Trends in the use of bone morphogenetic protein as a substitute to autologous iliac crest bone grafting for spinal fusion procedures in the United States.

Published

Journal Article

STUDY DESIGN: Analysis of Nationwide Inpatient Sample (NIS) database for data related to spinal fusion procedures. OBJECTIVE: To identify trends in the use of bone morphogenetic protein (BMP) versus iliac crest bone grafts in various spinal fusion procedures performed in the United States, explore stratification by patient demographics, and analyze the impact on treatment cost. SUMMARY OF BACKGROUND DATA: BMP has been shown to achieve better clinical outcomes in anterior lumbar interbody fusions procedures, which led to its Food and Drug Administration approval for this indication in 2002. Since then, significant off-label use has occurred, without a full description of the results. METHODS: We searched the NIS for data relating to BMP administration or iliac crest bone grafting in a variety of spinal fusion procedures performed from 1993 to 2006, based on International Classification of Diseases, Ninth Revision classification. The NIS is the largest all-payer inpatient care database, with demographic, outcome, and cost data from approximately eight million annual patient discharges throughout the United States. Demographics among patients treated with BMP versus iliac crest bone graft were compared to reduce the likelihood of bias in the analysis. RESULTS: BMP became applied more frequently in each type of spinal fusion procedure examined over our study period, with the exception of anterior lumbar interbody fusions. Patients receiving iliac crest bone grafts versus BMP exhibited very similar demographic characteristics, including age, socioeconomic status, and type of health care setting. Although BMP typically increased the cost of the procedure itself, it improved outcomes and shorter hospital stays often provided a net benefit. CONCLUSION: BMP is increasingly being used in spinal fusion procedures, including ones for which it is not officially approved, because of the surgical and postsurgical benefits it provides. Given the morbidity that this may entail, monitoring outcomes trends will help to inform guidelines for BMP use and ensure that its benefits continue to outweigh its costs.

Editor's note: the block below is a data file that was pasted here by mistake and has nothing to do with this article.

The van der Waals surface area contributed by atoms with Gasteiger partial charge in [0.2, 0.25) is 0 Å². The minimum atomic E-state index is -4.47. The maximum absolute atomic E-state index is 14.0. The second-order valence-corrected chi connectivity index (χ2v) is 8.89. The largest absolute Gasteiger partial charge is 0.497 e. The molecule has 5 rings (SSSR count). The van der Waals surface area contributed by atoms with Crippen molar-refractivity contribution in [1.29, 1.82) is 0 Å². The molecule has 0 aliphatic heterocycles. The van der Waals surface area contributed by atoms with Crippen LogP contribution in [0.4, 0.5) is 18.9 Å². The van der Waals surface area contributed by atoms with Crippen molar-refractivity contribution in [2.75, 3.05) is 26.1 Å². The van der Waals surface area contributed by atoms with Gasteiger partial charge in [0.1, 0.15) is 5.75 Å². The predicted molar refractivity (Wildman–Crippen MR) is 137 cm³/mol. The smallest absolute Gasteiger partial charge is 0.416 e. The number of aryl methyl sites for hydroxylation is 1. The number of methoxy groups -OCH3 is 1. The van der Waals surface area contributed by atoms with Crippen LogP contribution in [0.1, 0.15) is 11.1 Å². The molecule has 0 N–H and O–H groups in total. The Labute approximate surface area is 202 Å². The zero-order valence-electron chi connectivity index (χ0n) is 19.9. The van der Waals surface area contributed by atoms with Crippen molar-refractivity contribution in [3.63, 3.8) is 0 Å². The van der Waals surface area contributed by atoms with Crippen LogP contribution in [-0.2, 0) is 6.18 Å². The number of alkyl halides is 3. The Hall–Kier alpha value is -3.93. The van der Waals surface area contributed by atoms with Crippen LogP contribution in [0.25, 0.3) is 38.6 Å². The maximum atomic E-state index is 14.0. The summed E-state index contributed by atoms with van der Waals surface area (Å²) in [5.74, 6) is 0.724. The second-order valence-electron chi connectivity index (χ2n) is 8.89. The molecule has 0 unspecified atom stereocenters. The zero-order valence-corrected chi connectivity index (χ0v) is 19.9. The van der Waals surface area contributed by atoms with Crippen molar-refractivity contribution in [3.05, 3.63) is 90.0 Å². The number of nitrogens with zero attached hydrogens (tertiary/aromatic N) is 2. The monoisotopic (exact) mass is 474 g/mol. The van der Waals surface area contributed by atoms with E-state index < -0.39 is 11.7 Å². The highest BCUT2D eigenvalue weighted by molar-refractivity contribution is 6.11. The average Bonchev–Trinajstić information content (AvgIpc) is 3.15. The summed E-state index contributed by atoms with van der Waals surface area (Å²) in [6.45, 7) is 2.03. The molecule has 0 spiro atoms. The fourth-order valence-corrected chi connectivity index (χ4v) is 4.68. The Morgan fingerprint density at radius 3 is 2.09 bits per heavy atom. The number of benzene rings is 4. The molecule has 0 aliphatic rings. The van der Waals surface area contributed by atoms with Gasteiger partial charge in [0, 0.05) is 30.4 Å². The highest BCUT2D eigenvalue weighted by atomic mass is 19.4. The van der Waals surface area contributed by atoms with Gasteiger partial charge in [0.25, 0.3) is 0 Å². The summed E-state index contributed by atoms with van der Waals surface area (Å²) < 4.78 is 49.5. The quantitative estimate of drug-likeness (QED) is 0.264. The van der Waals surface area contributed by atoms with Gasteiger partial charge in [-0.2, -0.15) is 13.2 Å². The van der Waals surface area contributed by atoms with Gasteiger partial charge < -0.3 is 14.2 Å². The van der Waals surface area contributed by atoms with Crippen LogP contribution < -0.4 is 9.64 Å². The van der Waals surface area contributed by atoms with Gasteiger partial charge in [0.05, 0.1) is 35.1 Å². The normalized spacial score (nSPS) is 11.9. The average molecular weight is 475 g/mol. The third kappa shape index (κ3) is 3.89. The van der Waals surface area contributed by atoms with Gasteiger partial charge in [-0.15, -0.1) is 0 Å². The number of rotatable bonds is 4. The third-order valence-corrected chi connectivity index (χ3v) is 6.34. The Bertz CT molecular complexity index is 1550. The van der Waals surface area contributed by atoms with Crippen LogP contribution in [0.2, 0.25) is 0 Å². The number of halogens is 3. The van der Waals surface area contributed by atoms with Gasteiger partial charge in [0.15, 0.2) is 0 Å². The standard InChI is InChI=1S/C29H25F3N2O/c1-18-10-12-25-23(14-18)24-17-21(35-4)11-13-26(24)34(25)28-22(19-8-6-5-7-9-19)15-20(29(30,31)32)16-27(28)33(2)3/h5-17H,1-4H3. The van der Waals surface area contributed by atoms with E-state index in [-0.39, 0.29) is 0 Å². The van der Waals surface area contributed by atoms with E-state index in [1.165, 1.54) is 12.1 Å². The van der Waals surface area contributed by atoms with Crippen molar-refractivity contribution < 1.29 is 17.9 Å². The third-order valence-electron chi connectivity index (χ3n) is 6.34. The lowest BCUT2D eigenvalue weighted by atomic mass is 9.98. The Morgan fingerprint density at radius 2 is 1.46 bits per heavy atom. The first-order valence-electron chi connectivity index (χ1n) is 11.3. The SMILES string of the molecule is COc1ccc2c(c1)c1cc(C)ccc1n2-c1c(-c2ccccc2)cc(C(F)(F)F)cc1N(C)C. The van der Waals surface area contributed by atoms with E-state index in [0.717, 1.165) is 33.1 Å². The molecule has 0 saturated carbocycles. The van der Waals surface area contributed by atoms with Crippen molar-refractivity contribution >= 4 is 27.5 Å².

Full Text

Duke Authors

Cited Authors

  • Lad, SP; Nathan, JK; Boakye, M

Published Date

  • February 15, 2011

Published In

Volume / Issue

  • 36 / 4

Start / End Page

  • E274 - E281

PubMed ID

  • 21304362

Pubmed Central ID

  • 21304362

Electronic International Standard Serial Number (EISSN)

  • 1528-1159

Digital Object Identifier (DOI)

  • 10.1097/BRS.0b013e3182055a6b

Language

  • eng

Conference Location

  • United States